Now that you have identified common purposes for writing and learned how to select appropriate content for a particular audience, you can think about the structure of a paragraph in greater detail. Composing an effective paragraph requires a method similar to building a house. You may have the finest content, or materials, but if you do not arrange them in the correct order, then the final product will not hold together very well.
A strong paragraph contains three distinct components:
1. Topic sentence. The topic sentence is the main idea of the paragraph.
2. Body. The body is composed of the supporting sentences that develop the main point.
3. Conclusion. The conclusion is the final sentence that summarizes the main point.
The foundation of a good paragraph is the topic sentence, which expresses the main idea of the paragraph. All the sentences in the rest of the paragraph should relate to the topic sentence.This section covers the major components of a paragraph and examines how to develop an effective topic sentence.
Developing a Topic Sentence
Pick up any newspaper or magazine and read the first sentence of an article. Are you fairly confident that you know what the rest of the article is about? If so, you have likely read the topic sentence. An effective topic sentence combines a main idea with the writer’s personal attitude or opinion. It serves to orient the reader and provides an indication of what will follow in the rest of the paragraph. Read the following example.
This topic sentence declares a favorable position for standardizing math and English education. After reading this sentence, a reader might reasonably expect the writer to provide supporting details and facts as to why standardizing math and English education might improve student learning in many states. If the purpose of the essay is actually to evaluate education in only one particular state, or to discuss math or English education specifically, then the topic sentence is misleading.
When writing a draft of an essay, allow a friend or colleague to read the opening line of your first paragraph. Ask your reader to predict what your paper will be about. If he or she is unable to guess your topic accurately, you should consider revising your topic sentence so that it clearly defines your purpose in writing.
Main Idea versus Controlling Idea
Topic sentences contain both a main idea (the subject, or topic that the writer is discussing) and a controlling idea (the writer’s specific stance on that subject). Just as a thesis statement includes an idea that controls a document’s focus, a topic sentence must also contain a controlling idea to direct the paragraph. Different writers may use the same main idea but can steer their paragraph in a number of different directions according to their stance on the subject.
Read the following examples.
Marijuana is a destructive influence on teens and causes long-term brain damage.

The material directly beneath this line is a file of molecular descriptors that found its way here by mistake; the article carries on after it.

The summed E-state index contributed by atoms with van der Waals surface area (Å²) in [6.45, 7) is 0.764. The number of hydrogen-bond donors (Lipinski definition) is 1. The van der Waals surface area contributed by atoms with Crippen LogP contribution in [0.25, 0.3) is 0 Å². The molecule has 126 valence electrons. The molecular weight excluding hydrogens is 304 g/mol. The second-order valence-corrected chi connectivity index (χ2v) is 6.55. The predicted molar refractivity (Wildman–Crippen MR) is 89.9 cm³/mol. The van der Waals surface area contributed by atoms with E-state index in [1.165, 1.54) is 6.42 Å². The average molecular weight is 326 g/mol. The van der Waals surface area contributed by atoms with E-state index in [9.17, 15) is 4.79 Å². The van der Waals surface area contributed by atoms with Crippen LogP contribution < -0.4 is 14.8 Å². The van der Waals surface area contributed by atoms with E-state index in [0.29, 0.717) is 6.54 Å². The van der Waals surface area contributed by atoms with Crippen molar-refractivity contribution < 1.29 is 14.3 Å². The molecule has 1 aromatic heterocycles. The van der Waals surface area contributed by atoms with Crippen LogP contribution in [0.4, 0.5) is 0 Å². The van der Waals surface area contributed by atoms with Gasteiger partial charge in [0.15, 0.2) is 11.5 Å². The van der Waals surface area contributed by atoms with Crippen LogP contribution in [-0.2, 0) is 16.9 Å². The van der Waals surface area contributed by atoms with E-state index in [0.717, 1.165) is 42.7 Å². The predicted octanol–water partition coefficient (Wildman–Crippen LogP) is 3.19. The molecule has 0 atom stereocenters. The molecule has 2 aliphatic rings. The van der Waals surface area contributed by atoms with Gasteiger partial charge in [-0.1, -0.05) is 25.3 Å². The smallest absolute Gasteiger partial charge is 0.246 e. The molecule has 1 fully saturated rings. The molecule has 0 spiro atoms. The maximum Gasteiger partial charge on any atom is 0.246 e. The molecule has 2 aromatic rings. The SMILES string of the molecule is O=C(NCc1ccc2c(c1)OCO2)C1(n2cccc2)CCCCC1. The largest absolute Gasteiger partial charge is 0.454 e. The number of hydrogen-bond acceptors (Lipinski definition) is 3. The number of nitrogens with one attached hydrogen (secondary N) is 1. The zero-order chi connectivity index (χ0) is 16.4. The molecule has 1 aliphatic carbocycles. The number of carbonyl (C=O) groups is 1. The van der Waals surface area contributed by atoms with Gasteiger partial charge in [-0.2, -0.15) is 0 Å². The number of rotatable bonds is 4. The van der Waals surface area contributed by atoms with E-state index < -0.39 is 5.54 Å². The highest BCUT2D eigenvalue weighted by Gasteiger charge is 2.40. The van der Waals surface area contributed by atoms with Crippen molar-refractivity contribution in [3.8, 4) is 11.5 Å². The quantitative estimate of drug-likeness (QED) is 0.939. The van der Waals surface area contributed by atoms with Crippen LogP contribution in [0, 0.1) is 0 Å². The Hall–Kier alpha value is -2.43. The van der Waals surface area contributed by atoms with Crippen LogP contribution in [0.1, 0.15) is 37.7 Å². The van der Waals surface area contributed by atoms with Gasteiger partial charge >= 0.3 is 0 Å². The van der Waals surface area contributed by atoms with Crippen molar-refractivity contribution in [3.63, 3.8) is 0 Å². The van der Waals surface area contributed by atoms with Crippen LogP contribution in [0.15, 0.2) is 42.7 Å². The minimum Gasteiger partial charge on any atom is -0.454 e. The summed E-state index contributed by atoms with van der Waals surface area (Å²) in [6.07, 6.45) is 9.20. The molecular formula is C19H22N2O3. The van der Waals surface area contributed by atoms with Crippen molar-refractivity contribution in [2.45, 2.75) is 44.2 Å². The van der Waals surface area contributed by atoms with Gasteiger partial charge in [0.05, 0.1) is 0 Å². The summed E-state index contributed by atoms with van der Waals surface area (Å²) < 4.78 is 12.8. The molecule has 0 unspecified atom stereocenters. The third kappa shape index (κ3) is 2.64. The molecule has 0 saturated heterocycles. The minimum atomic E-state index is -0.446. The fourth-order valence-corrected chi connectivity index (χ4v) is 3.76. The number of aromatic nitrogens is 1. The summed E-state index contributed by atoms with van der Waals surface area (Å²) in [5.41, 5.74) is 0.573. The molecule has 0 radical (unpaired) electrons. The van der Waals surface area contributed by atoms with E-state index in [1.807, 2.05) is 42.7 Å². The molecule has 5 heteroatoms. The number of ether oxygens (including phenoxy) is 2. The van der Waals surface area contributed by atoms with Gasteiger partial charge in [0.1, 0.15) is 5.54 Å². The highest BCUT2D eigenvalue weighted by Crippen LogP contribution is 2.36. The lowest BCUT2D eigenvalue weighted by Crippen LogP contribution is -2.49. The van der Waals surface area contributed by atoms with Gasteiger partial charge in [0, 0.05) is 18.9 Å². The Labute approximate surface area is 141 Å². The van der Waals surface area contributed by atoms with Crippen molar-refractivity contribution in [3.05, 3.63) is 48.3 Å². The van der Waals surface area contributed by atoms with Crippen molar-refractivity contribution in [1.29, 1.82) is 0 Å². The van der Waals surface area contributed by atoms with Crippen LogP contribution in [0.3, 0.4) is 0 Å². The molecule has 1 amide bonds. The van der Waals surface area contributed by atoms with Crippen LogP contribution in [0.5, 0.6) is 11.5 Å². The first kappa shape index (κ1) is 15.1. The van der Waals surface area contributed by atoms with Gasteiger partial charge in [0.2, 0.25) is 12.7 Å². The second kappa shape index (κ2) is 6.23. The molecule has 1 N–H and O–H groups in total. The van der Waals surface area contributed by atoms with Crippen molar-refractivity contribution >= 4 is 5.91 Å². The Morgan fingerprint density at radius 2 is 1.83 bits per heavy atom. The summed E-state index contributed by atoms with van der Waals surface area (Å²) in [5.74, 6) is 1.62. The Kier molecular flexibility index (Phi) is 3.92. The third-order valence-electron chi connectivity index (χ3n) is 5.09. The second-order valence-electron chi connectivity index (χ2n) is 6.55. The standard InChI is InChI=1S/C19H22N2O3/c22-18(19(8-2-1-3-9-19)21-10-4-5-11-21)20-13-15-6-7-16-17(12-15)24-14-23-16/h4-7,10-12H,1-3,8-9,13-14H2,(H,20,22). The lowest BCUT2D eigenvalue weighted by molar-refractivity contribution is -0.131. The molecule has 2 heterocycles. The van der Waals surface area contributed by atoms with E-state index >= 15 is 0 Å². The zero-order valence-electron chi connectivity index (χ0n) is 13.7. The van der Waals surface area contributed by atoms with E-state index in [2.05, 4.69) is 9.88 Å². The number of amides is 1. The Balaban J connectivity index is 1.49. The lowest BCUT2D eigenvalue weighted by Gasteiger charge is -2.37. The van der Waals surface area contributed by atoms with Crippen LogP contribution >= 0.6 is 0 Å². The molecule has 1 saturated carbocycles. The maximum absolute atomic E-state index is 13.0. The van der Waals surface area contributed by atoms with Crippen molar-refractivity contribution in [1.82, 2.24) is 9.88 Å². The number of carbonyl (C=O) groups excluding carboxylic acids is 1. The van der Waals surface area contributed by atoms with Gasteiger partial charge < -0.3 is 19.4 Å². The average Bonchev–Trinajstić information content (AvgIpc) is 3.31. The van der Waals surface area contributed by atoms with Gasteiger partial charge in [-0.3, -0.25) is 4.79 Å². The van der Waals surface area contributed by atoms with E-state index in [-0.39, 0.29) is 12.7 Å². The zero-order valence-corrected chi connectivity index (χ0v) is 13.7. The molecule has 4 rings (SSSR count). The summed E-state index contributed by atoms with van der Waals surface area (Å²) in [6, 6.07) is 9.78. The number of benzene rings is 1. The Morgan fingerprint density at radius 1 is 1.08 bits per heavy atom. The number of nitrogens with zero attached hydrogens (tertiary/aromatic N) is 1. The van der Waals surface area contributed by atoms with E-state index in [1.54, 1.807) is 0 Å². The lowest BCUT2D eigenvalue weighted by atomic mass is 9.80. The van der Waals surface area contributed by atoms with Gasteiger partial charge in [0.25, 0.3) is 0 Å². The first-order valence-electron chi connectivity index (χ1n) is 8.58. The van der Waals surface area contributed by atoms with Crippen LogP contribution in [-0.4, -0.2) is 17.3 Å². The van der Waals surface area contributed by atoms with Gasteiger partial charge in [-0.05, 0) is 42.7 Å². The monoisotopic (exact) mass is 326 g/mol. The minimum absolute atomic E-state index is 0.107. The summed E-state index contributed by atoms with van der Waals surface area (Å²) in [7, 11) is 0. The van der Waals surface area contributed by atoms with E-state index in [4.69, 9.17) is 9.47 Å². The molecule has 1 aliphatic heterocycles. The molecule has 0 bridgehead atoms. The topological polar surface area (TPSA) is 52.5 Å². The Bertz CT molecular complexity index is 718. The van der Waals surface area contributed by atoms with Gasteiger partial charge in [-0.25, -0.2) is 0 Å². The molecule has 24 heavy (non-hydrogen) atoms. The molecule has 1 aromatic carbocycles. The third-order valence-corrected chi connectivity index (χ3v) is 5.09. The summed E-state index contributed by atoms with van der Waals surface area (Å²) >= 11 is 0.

The antinausea properties in marijuana are a lifeline for many cancer patients.
Legalizing marijuana would create a higher demand for Class A and Class B drugs.
Although the main idea—marijuana—is the same in all three topic sentences, the controlling idea differs depending on the writer’s viewpoint.
Circle the main idea and underline the controlling idea in each of the following topic sentences.
1. Exercising three times a week is the only way to maintain good physical health.
2. Sexism and racism are still rampant in today’s workplace.
3. Raising the legal driving age to twenty-one would decrease road traffic accidents.
4. Owning a business is the only way to achieve financial success.
5. Dog owners should be prohibited from taking their pets on public beaches.
Characteristics of a Good Topic Sentence
Five characteristics define a good topic sentence:
1. A good topic sentence provides an accurate indication of what will follow in the rest of the paragraph.
Weak example. People rarely give firefighters the credit they deserve for such a physically and emotionally demanding job. (The paragraph is about a specific incident that involved firefighters; therefore, this topic sentence is too general.)
Stronger example. During the October riots, Unit 3B went beyond the call of duty. (This topic sentence is more specific and indicates that the paragraph will contain information about a particular incident involving Unit 3B.)
2. A good topic sentence contains both a topic and a controlling idea or opinion.
Weak example. In this paper, I am going to discuss the rising suicide rate among young professionals. (This topic sentence provides a main idea, but it does not present a controlling idea, or thesis.)
Stronger example. The rising suicide rate among young professionals is a cause for immediate concern. (This topic sentence presents the writer’s opinion on the subject of rising suicide rates among young professionals.)
3. A good topic sentence is clear and easy to follow.
Weak example. In general, writing an essay, thesis, or other academic or nonacademic document is considerably easier and of much higher quality if you first construct an outline, of which there are many different types. (This topic sentence includes a main idea and a controlling thesis, but both are buried beneath the confusing sentence structure and unnecessary vocabulary. These obstacles make it difficult for the reader to follow.)
Stronger example. Most forms of writing can be improved by first creating an outline. (This topic sentence cuts out unnecessary verbiage and simplifies the previous statement, making it easier for the reader to follow.)
4. A good topic sentence does not include supporting details.
Weak example. Salaries should be capped in baseball for many reasons, most importantly so we don’t allow the same team to win year after year. (This topic sentence includes a supporting detail that should be included later in the paragraph to back up the main point.)
Stronger example. Introducing a salary cap would improve the game of baseball for many reasons. (This topic sentence omits the additional supporting detail so that it can be expanded upon later in the paragraph.)
5. A good topic sentence engages the reader by using interesting vocabulary.
Weak example. The military deserves better equipment. (This topic sentence includes a main idea and a controlling thesis, but the language is bland and unexciting.)
Stronger example. The appalling lack of resources provided to the military is outrageous and requires our immediate attention. (This topic sentence reiterates the same idea and controlling thesis, but adjectives such as appalling and immediate better engage the reader. These words also indicate the writer’s tone.)